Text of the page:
To say that President Joe Biden has an immigration policy problem would be the greatest understatement of 2021.
According to the Washington Examiner, the newly-minted president’s aggressive policies which will ultimately ease citizenship requirements and provide a path to amnesty for some 11 million illegal immigrants is not polling well, according to the latest Rasmussen Reports survey, in which a majority of voters expressed concern over the influx of illegals pouring across the border.
Biden spent his first week in office rolling back a number of former President Donald Trump’s immigration-related executive orders — which were orders put into play to prevent the kind of Obama-era influx of illegal immigrants that America is experiencing once again.
The Rasmussen survey indicated that a staggering 73% of Americans are concerned about the influx of illegal immigrants and are also worried about the U.S. government’s ability to meet established COVID-19 protocols with regard to the surge in border crossings and detainments.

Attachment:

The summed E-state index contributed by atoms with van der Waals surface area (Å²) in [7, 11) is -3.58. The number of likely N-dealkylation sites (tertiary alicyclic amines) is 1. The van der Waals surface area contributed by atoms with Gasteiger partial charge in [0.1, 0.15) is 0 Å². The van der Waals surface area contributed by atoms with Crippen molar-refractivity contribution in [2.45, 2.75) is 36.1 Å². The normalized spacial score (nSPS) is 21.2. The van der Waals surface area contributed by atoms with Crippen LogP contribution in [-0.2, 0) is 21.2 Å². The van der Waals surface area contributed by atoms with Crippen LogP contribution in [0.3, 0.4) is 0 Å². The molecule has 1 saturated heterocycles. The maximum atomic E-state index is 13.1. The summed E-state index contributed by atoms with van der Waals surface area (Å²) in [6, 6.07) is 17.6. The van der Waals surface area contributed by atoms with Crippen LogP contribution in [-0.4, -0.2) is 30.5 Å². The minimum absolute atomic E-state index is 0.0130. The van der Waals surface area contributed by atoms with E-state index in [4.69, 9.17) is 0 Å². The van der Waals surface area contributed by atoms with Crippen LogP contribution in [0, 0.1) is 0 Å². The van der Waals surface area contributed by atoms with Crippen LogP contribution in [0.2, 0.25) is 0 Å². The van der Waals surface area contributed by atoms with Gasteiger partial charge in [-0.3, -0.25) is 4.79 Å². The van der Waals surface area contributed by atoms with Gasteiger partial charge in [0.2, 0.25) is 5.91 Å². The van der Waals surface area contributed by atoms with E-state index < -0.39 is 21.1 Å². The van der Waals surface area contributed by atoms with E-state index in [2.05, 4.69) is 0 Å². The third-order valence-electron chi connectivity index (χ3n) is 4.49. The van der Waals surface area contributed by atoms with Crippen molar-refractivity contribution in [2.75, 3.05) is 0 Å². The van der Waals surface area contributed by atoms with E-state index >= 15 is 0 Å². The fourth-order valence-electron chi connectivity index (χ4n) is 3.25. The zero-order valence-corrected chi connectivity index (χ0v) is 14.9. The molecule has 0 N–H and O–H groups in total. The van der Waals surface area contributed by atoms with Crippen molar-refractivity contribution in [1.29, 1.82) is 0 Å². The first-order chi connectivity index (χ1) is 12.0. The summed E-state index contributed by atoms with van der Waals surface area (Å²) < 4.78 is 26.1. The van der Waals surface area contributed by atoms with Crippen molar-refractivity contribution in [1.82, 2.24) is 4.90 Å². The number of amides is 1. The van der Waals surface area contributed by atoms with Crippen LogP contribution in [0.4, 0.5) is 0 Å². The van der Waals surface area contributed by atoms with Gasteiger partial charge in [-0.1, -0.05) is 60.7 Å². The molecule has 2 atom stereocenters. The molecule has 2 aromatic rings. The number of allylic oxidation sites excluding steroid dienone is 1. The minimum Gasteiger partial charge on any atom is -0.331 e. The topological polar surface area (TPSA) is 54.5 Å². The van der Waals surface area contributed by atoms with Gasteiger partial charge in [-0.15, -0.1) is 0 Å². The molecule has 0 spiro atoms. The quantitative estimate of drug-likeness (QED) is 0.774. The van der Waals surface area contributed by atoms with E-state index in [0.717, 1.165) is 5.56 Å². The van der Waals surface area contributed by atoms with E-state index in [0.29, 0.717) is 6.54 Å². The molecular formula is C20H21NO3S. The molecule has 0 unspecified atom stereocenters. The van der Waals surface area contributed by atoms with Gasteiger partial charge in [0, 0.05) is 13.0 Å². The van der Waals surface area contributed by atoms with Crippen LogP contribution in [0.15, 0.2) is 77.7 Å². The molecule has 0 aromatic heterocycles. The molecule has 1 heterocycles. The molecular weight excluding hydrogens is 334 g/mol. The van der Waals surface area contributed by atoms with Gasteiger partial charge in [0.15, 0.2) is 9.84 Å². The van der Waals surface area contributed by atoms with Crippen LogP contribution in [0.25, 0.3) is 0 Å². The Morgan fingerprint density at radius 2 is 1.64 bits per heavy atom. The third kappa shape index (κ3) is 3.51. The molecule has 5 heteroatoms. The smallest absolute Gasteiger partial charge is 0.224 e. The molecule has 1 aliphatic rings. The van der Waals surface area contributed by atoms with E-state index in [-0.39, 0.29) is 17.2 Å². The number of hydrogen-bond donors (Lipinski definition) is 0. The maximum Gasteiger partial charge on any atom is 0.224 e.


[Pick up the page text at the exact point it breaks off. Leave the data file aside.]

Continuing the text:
Biden also presented a lofty, amnesty-like program as part of his campaign promise that would eventually lead to a clear pathway to citizenship for roughly 11 million illegal immigrants living in the United States. The survey found that a majority — at 51% — are not in favor of such a program.
That 51% of voters also believe that a pathway to citizenship should only be granted to the large group of illegal immigrants after living in the United States for at least five years. Sixteen percent are not in favor of granting any kind of pathway to citizenship.
Not surprisingly, when the numbers are broken down between party lines, 68% of Democrat voters were in favor of granting illegal immigrants special work permits and an eventual pathway to citizenship. In contrast, 72% of Republican voters were against the idea and out of that number, 55% were “strongly” against the idea.
The U.S. House of Representatives is expected to take up a vote on a pair of amnesty bills this week that would begin to pave that pathway to citizenship, which would affect some five million illegal immigrants.
It remains to be seen whether House Democrats can muster the support needed to pass such an impactful bill, but even if they can’t get it done this time around, they’ll surely keep trying until something sticks.